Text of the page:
AMO's comprehensive survey of municipal insurance costs across the province revealed that since 2007, liability premiums are among the fastest growing municipal costs.
Executive Summary

The Association of Municipalities of Ontario has completed the first ever comprehensive survey of municipal insurance costs across the province. The survey reveals that since 2007, liability premiums have increased by 22.2% and are among the fastest growing municipal costs. Total 2011 Ontario municipal insurance costs are $155.2 million. Liability premiums make up the majority of these expenses at $85.5 million. Property taxpayers are paying this price.

Insurance costs exceed annual province-wide municipal spending in each of these respective areas: maintaining bridges and culverts, administering and providing Ontario Works employment assistance benefits, and funding Conservation Authorities.

These costs disproportionately affect small municipalities. The per capita insurance costs for communities with populations under 10,000 are $37.56. By comparison, per capita costs in large communities with populations over 75,000 are $7.71. Property taxpayers in one northern community are spending more on insurance than their library. In one southern county, for every $2 spent on snowplowing roads, another $1 is spent on insurance.

The survey was prompted by anecdotal reports of rising insurance costs. It sought to quantify, in part, some of the costs associated with joint and several liability in the provincial Negligence Act. It does not include legal fees, self-insurance costs, settlements, risk management expenses or court mandated awards. Based on current trends, insurance costs will rise to $214 million annually by 2020.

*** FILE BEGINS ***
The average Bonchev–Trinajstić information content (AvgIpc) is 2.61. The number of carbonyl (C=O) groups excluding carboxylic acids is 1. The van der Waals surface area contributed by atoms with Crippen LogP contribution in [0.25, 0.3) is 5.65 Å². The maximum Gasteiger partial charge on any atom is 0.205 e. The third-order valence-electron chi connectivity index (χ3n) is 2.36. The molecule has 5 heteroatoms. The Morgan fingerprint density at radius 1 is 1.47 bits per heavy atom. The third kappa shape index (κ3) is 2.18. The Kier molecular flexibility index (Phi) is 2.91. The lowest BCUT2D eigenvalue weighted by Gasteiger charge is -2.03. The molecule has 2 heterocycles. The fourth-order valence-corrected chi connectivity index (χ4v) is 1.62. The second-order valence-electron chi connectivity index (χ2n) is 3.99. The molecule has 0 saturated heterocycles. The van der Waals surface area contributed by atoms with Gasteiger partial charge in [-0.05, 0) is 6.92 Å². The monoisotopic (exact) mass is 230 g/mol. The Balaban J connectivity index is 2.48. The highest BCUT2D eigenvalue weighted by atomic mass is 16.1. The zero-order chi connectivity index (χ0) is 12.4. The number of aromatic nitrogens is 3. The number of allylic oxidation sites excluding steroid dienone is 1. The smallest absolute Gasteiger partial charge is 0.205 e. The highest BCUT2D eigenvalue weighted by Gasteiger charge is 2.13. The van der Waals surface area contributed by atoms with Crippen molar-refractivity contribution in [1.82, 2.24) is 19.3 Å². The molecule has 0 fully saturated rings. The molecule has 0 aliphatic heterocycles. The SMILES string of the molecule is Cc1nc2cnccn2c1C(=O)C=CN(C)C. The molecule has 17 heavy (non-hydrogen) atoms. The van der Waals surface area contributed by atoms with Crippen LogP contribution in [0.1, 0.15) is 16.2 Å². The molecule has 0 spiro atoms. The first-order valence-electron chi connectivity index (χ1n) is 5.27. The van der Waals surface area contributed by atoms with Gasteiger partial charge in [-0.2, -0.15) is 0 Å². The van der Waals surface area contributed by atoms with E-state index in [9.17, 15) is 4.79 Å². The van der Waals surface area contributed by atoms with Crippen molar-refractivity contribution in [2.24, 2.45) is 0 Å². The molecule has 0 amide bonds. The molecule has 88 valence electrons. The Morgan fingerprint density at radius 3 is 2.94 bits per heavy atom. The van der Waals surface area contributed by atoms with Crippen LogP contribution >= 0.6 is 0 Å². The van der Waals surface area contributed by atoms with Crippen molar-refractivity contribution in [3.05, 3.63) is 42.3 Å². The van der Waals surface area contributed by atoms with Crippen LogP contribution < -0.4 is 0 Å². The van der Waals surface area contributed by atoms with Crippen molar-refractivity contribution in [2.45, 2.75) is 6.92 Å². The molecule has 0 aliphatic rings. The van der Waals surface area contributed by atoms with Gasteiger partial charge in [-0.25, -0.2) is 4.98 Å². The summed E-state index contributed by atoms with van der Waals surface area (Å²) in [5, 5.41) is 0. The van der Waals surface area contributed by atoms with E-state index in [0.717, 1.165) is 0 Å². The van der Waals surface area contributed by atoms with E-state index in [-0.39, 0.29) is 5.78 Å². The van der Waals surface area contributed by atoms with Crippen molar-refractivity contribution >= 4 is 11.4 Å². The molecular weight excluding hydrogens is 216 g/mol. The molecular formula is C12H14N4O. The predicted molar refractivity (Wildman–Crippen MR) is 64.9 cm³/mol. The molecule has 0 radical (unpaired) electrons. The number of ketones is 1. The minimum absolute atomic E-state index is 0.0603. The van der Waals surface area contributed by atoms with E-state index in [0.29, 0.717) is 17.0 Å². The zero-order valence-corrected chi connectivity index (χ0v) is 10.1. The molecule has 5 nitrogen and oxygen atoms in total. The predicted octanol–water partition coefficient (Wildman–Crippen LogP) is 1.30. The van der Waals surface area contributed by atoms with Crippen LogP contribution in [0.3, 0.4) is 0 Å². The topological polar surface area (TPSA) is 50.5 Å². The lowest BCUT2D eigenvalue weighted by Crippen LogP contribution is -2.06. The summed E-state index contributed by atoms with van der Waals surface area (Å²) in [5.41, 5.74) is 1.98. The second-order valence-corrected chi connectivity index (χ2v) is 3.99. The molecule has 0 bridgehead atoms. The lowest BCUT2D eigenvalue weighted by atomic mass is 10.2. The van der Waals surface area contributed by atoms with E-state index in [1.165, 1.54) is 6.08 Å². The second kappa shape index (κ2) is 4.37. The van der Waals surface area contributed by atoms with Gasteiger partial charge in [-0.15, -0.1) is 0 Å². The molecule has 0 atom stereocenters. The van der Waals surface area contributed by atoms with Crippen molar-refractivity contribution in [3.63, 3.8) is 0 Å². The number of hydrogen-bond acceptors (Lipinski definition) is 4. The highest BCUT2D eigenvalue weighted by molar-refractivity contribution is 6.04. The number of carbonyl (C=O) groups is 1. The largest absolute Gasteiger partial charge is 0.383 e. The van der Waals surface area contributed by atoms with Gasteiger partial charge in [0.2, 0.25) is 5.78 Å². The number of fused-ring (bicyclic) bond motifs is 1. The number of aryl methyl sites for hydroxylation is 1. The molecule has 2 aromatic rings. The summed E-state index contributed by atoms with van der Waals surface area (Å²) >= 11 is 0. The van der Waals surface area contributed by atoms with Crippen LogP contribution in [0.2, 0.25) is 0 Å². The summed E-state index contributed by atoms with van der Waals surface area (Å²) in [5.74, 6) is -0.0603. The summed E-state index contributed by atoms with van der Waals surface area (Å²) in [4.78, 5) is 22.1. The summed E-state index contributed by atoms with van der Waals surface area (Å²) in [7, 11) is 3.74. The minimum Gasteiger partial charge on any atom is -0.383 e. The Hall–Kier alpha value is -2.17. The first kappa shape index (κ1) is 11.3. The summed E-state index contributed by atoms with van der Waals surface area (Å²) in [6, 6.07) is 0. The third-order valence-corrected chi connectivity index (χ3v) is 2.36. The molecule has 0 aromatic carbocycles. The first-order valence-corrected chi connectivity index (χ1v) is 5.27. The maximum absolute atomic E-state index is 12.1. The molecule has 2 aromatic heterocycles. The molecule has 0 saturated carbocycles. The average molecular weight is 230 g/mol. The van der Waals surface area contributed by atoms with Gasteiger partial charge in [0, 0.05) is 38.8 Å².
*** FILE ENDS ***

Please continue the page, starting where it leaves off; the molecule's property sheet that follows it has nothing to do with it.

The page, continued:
The insurance premiums paid by municipalities reflect the legal reality that municipalities are “deep pocket” defendants, often targeted for litigation because the law has established such a low threshold of responsibility. Just a fraction of fault can cost a municipality millions of dollars. The premiums charged by insurance companies, non-profit insurance reciprocals and pools reflect, in part, this legal risk.

Continued advocacy by municipalities is needed to help change this legal environment and explore alternatives such as proportionate liability. Many common law jurisdictions have pursued proportionate liability in the face of rising costs and this unequitable burden. AMO looks forward to discussing these pressing municipal issues with the next government.

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